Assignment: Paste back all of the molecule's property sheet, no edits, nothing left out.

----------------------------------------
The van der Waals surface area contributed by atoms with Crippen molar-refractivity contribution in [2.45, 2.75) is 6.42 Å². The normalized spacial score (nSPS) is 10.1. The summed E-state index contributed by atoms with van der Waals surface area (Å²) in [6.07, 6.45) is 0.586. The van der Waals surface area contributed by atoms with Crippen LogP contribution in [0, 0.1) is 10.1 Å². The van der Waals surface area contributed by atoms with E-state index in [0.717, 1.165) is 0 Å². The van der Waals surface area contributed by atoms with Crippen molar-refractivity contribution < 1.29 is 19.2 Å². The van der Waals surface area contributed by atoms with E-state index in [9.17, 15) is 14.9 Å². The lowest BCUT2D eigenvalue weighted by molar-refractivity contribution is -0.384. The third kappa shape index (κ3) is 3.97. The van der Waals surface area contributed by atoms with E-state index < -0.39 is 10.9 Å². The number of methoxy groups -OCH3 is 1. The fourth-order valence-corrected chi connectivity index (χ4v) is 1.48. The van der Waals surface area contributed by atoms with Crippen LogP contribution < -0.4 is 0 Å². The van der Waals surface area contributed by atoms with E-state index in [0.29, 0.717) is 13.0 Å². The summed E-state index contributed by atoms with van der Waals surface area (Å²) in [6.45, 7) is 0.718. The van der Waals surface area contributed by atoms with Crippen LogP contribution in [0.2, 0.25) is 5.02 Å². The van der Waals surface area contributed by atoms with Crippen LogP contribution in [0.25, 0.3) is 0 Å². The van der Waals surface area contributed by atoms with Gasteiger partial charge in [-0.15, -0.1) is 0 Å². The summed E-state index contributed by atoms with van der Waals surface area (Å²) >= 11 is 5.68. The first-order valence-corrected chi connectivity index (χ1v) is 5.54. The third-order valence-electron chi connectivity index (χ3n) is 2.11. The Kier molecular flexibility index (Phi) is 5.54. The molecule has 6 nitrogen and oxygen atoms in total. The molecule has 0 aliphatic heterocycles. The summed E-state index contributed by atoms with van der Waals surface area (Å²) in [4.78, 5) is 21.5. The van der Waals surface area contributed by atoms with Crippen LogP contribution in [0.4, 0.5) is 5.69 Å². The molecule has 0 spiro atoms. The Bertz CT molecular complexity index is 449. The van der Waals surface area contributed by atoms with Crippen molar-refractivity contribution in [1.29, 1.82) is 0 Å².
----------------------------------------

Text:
The van der Waals surface area contributed by atoms with Crippen molar-refractivity contribution in [2.45, 2.75) is 6.42 Å². The normalized spacial score (nSPS) is 10.1. The summed E-state index contributed by atoms with van der Waals surface area (Å²) in [6.07, 6.45) is 0.586. The van der Waals surface area contributed by atoms with Crippen LogP contribution in [0, 0.1) is 10.1 Å². The van der Waals surface area contributed by atoms with E-state index in [0.717, 1.165) is 0 Å². The van der Waals surface area contributed by atoms with Crippen molar-refractivity contribution < 1.29 is 19.2 Å². The van der Waals surface area contributed by atoms with E-state index in [9.17, 15) is 14.9 Å². The lowest BCUT2D eigenvalue weighted by molar-refractivity contribution is -0.384. The third kappa shape index (κ3) is 3.97. The van der Waals surface area contributed by atoms with E-state index < -0.39 is 10.9 Å². The number of methoxy groups -OCH3 is 1. The fourth-order valence-corrected chi connectivity index (χ4v) is 1.48. The van der Waals surface area contributed by atoms with Crippen LogP contribution < -0.4 is 0 Å². The van der Waals surface area contributed by atoms with E-state index in [0.29, 0.717) is 13.0 Å². The summed E-state index contributed by atoms with van der Waals surface area (Å²) in [6.45, 7) is 0.718. The van der Waals surface area contributed by atoms with Crippen LogP contribution in [0.2, 0.25) is 5.02 Å². The van der Waals surface area contributed by atoms with Crippen LogP contribution in [0.25, 0.3) is 0 Å². The van der Waals surface area contributed by atoms with Gasteiger partial charge in [-0.15, -0.1) is 0 Å². The summed E-state index contributed by atoms with van der Waals surface area (Å²) >= 11 is 5.68. The first-order valence-corrected chi connectivity index (χ1v) is 5.54. The third-order valence-electron chi connectivity index (χ3n) is 2.11. The Kier molecular flexibility index (Phi) is 5.54. The molecule has 6 nitrogen and oxygen atoms in total. The molecule has 0 aliphatic heterocycles. The summed E-state index contributed by atoms with van der Waals surface area (Å²) in [4.78, 5) is 21.5. The van der Waals surface area contributed by atoms with Crippen LogP contribution in [0.4, 0.5) is 5.69 Å². The molecule has 0 spiro atoms. The Bertz CT molecular complexity index is 449. The van der Waals surface area contributed by atoms with Crippen molar-refractivity contribution in [1.29, 1.82) is 0 Å².